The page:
Rapid multicontrast brain imaging on a 0.35T MR-linac

Category: Papers

Author(s): Siamak P Nejad-Davarani 1, Niloufar Zakariaei 1, Yongsheng Chen 2, E Mark Haacke 3 4, Newton J Hurst Jr 1, M Salim Siddiqui 1, Lonni R Schultz 5, James M Snyder 6, Tobias Walbert 6, Carri K Glide-Hurst
Journal: Medical Physics
Published: 2020
Read Full Paper: https://pubmed.ncbi.nlm.nih.gov/32434276/

Abstract

Magnetic resonance-guided radiation therapy (MRgRT) has shown great promise for localization and real-time tumor monitoring. However, to date, quantitative imaging has been limited for low field MRgRT. This work benchmarks quantitative T1, R2, and Proton Density (PD)mapping in a phantom on a 0.35 T MR-linac and implements a novel acquisition method, STrategically Acquired Gradient Echo (STAGE). To further validate STAGE in a clinical setting, a pilot study was undertaken in a cohort of brain tumor patients to elucidate opportunities for longitudinal functional imaging with an MR-linac in the brain.

Method

STAGE (two triple-echo gradient echo (GRE) acquisitions) was optimized for a 0.35T low-field MR-linac. Simulations were performed to choose two flip angles to optimize signal-to-noise ratio (SNR) and T1-mapping precision. Tradeoffs between SNR, scan time, and spatial resolution for whole-brain coverage were evaluated in healthy volunteers.

Data were inputted into a STAGE processing pipeline to yield four qualitative images (T1-weighted, enhanced T1-weighted, proton-density (PD) weighted, and simulated FLuid-Attenuated Inversion Recovery (sFLAIR)), and three quantitative datasets (T1, PD, and R2). A benchmarking ISMRM/NIST phantom consisting of vials with variable NiCl2 and MnCl2 concentrations was scanned using variable flip angles (VFA) (2-60 degrees) and inversion recovery (IR) methods at 0.35 T. STAGE and VFA T1 values of vials were compared to IR T1 values.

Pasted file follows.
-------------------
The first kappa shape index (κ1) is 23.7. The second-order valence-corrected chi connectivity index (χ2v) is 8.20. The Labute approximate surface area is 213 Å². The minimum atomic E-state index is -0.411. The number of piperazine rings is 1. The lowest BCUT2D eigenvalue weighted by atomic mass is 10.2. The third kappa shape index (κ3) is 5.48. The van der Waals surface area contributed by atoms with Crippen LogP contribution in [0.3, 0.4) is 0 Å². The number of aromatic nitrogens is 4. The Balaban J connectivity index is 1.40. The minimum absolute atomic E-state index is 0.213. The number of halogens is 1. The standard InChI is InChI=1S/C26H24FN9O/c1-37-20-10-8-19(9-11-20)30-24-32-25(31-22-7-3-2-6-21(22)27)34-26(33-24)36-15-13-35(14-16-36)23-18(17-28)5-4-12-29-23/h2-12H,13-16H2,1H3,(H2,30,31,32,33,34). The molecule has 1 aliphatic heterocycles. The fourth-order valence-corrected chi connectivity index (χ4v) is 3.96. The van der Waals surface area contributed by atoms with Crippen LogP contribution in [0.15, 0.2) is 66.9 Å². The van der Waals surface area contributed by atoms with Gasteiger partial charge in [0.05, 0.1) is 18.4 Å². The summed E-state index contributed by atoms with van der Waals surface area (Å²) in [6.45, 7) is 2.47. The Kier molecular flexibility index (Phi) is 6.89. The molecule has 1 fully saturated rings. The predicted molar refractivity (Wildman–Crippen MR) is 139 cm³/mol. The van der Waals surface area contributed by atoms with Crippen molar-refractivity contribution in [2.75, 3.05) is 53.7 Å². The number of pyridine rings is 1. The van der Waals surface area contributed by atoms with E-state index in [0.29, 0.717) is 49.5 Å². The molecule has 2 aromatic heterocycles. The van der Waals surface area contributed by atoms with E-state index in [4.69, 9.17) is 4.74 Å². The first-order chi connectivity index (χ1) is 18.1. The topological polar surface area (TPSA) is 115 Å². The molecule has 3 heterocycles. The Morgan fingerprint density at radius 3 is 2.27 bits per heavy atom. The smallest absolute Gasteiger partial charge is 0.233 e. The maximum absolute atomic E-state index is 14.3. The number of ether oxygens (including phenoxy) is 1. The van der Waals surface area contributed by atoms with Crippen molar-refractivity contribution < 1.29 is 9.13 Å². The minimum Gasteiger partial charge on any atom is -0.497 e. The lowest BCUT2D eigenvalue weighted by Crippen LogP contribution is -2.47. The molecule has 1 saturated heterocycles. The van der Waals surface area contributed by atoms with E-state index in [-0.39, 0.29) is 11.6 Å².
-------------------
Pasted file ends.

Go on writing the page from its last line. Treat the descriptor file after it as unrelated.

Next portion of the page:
As measures of agreement with reference values and repeatability, relative error (RE) and coefficient of variability (CV) were calculated, respectively, for quantitative MR values within the phantom vials (spheres). To demonstrate feasibility, longitudinal STAGE data (pretreatment, weekly, and ~ 2 months post-treatment) were acquired in an IRB-approved pilot study of brain tumor cases via the generation of temporal and differential quantitative MRI maps.

Results

In the phantom, RE of measured VFA T1 and STAGE relative to IR reference values were 7.0 ± 2.5% and 9.5 ± 2.2% respectively. RE for the PD vials was 8.1 ± 6.8% and CV for phantom R2* measurements was 10.1 ± 9.9%. Simulations and volunteer experiments yielded final STAGE parameters of FA = 50°/10°, 1 × 1 × 3 mm3 resolution, TR = 40 ms, TE = 5/20/34 ms in 10 min (64 slices). In the pilot study of brain tumor patients, differential maps for R2* and T1 maps were sensitive to local tumor changes and appeared similar to 3 T follow-up MRI datasets.

Conclusions

Quantitative T1, R2*, and PD mapping are promising at 0.35 T agreeing well with reference data. STAGE phantom data offer quantitative representations comparable to traditional methods in a fraction of the acquisition time. Initial feasibility of implementing STAGE at 0.35 T in a patient brain tumor cohort suggests that detectable changes can be observed over time. With confirmation in a larger cohort, results may be implemented to identify areas of recurrence and facilitate adaptive radiation therapy.

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